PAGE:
• For wedding cakes, birthday cakes and other specialty cakes that are not easily packaged, you must include all labeling requirements on the invoice and deliver the invoice with the cake. Smaller cakes must be boxed and the label must be included on the box

It is recommended that honey manufacturers/processors include this additional statement to their product label: "Honey is not recommended for infants less than twelve (12) months of age".

Exempt: Here is a free Microsoft Word label template which you can download and edit

Licensed: Here is a free Microsoft Word label template which you can download and edit.. 

These labels are already formatted to fit on Avery Template 22820  Print-to-the-Edge Oval, Labels 2" x 3-1/3", 8 per Sheet, Glossy White. You can get the label stock online (see at right). 

Depending on the size of your business, your label must comply with Federal label regulations and with the new nutritional labeling law. You can download a copy of the FDA Food Labeling Guide here it s an illustrated booklet that should answer all your questions. You may see that the sample label does not include a "nutrional panel" (calories, fat, protein, vitamins, etc.) . This is because if you sell (in the U.S. only) fewer than 10,000 units and hire fewer than 10 full-time employees yearly; you do not have to have a nutrition panel on your label, nor file a small business nutritional labeling exemption notice with the FDA.

Where may Cottage Food Production Operations sell the food products?

Cottage Food Products may not be sold across state lines.  In other words, only be sold within the state.

Exempt operations may sell products from

  • your own residence,
  • from your own farmstand,
  • at a farmer's market or
  • retail food store

Llicensed Homestead food operations (but not exempt operations) may sell to

  •   restaurants,
  • other food establishments excluding retail food stores,
  • over the Internet,
  • by mail order or
  • to wholesalers, brokers or other food distributors.

Other requirements

  • Individuals can only sell their products directly to consumers, (that allows sales from home and at events)
  • Cottage food operations can sell up to $20,000 of products per year.
  • You must meet local zoning or other laws - contact your local unit of government to determine if there are local regulations that will affect their business. Also note there are 15 self-inspecting cities and towns
    that regulate food in their communities, contact the local authority regarding licensing. See
  • You may not use commercial type equipment such as large rotary mixers
  • Home equipment, stove and/or refrigerators do not need to be NSF approved
  • Farmers markets and other direct marketing venues may still require vendors to have a food establishment license or to meet other requirements, even if you are exempt.  It is their right and perogative to set their own standards.
  • You cannot make products in a rented kitchen and sell them under the Homestead License. The Homestead food license applies only to non-potentially hazardous foods made in the kitchen of your residence
  • Homestead food products may not be made in an outbuilding on your property, like a shed or a barn
  • Also see Self-inspecting Cities and Towns List Adobe Acrobat Reader Symbol


Beyond the requirements, common sense, good practices and reducing liability suggests you should do the following.


Take the ServSafe® training classes for Manager and employees, the 7th Edition Book that accompanies this course should be purchased here.. 

Testing of pH

​It's best to use a pH meter, properly calibrated on the day used. I use this one, which is reliable and inexpensive. And this pH meter is really good, but isn't always available.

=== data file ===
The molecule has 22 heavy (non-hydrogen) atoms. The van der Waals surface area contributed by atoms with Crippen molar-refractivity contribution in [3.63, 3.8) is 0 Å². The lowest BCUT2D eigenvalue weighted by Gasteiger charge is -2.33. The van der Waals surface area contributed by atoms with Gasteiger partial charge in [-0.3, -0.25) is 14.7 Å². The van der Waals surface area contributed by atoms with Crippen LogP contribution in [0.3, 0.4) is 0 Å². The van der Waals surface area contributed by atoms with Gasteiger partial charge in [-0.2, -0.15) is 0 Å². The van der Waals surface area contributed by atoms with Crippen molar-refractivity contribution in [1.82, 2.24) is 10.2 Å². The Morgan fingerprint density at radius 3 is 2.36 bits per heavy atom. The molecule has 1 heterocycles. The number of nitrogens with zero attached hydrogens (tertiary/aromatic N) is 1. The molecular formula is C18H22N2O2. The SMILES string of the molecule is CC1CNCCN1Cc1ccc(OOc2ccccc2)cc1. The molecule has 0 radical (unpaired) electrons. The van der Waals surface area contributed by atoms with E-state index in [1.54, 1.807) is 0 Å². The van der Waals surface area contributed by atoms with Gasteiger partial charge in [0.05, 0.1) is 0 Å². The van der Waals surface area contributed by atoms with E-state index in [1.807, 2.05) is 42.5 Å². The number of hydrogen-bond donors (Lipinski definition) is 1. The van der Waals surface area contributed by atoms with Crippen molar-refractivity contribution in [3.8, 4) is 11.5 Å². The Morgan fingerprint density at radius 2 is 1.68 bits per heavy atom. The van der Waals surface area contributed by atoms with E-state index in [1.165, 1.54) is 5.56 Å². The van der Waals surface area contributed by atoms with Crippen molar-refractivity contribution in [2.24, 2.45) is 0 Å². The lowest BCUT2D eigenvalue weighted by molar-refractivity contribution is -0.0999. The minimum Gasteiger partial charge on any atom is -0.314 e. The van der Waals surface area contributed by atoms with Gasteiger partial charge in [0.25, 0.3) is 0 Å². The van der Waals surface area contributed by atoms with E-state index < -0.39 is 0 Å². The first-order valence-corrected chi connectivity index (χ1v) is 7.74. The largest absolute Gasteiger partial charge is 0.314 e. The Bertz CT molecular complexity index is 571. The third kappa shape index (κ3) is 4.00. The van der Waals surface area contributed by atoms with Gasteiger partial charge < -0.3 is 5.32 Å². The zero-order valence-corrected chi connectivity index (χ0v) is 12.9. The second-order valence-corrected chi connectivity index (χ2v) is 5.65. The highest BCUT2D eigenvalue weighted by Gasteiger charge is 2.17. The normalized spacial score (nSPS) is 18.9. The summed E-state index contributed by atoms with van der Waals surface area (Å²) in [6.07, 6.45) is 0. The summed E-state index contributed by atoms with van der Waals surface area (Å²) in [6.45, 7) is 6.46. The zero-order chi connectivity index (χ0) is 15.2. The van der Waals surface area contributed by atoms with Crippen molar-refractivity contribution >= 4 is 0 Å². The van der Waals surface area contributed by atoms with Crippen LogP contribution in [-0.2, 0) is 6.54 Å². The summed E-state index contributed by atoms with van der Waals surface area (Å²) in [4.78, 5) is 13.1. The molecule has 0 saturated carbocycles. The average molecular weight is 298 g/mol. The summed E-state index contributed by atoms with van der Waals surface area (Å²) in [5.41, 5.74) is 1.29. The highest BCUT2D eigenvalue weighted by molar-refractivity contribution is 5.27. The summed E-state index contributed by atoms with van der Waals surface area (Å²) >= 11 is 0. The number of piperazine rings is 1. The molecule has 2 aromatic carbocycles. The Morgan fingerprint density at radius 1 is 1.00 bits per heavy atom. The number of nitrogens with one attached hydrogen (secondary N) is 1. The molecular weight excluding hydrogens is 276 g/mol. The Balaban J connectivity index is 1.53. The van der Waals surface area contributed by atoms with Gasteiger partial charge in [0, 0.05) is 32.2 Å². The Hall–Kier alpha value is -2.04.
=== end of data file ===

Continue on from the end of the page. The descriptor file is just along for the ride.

Short-range paper pH test strips, commonly known as litmus paper, may be used instead, if the product normally has a pH of 4.0 or lower and the paper's range includes a pH of 4.6.

Record-keeping is suggested

Keep a written record of every batch of product made for sale, including:

  • ​Recipe, including procedures and ingredients
  • Amount canned and sold
  • Canning date
  • Sale dates and locations
  • Gross sales receipts
  • Results of any pH test


Although inspections are not required, you should consider doing the following:

  • ​Use clean equipment that has been effectively sanitized prior to use
  • Clean work surfaces and then sanitize with bleach water before and after use
  • Keep ingredients separate from other unprocessed foods
  • Keep household pets out of the work area
  • Keep walls and floors clean
  • Have adequate lighting
  • Keep window and door screens in good repair to keep insects out
  • Wash hands frequently while working
  • Consider annual testing of water if using a private well

Best Practices

  • Allergens:  Most state home baking acts require an "ingredient statement" and/or an "allergen listing" on the label of the bakery item for sale; but if your state does not, you should anyway. The eight major food allergens are
    • milk,
    • eggs,
    • fish,
    • crustacean shellfish,
    • tree nuts,
    • peanuts,
    • wheat and
    • soybean.
  • Cross-allergenicity: There are also ingredients available, even flours, that can cause a cross-allergenicity. The American Academy of Allergy Asthma & Immunology explains cross-allergenicity as an allergic reaction when proteins in one substance are similar to the proteins found in another substance. For example, consumption of lupine flour may trigger an allergic reaction to peanuts, and cricket flour may trigger an allergic reaction to shellfish. Again, providing such information might be a beneficial marketing tool and help keep potential consumers safe.
  • The 2 Hour/4 Hour Rule -  Anyone wishing to make and sell refrigerated bakery items should remember to follow the "2 Hour/4 Hour Rule." This is a system that can be implemented when potentially hazardous foods are out of temperature control (temperatures greater than 45 degrees Fahrenheit) during preparation, serving or display for sale. The rule guidelines are as follows:
    • If a potentially hazardous food has been out of temperature control for 2 hours or less, then it may continue to be used or be placed back in the refrigerator.
    • If a potentially hazardous food has been out of temperature control for more than 2 hours but less than 4 hours, it needs to be used quickly or discarded.
    • If a potentially hazardous food has been out of temperature control for more than 4 hours, it must be discarded.

More resources:

Questions? Contact Information:

Above is the
2020 version of
the Ball Blue Book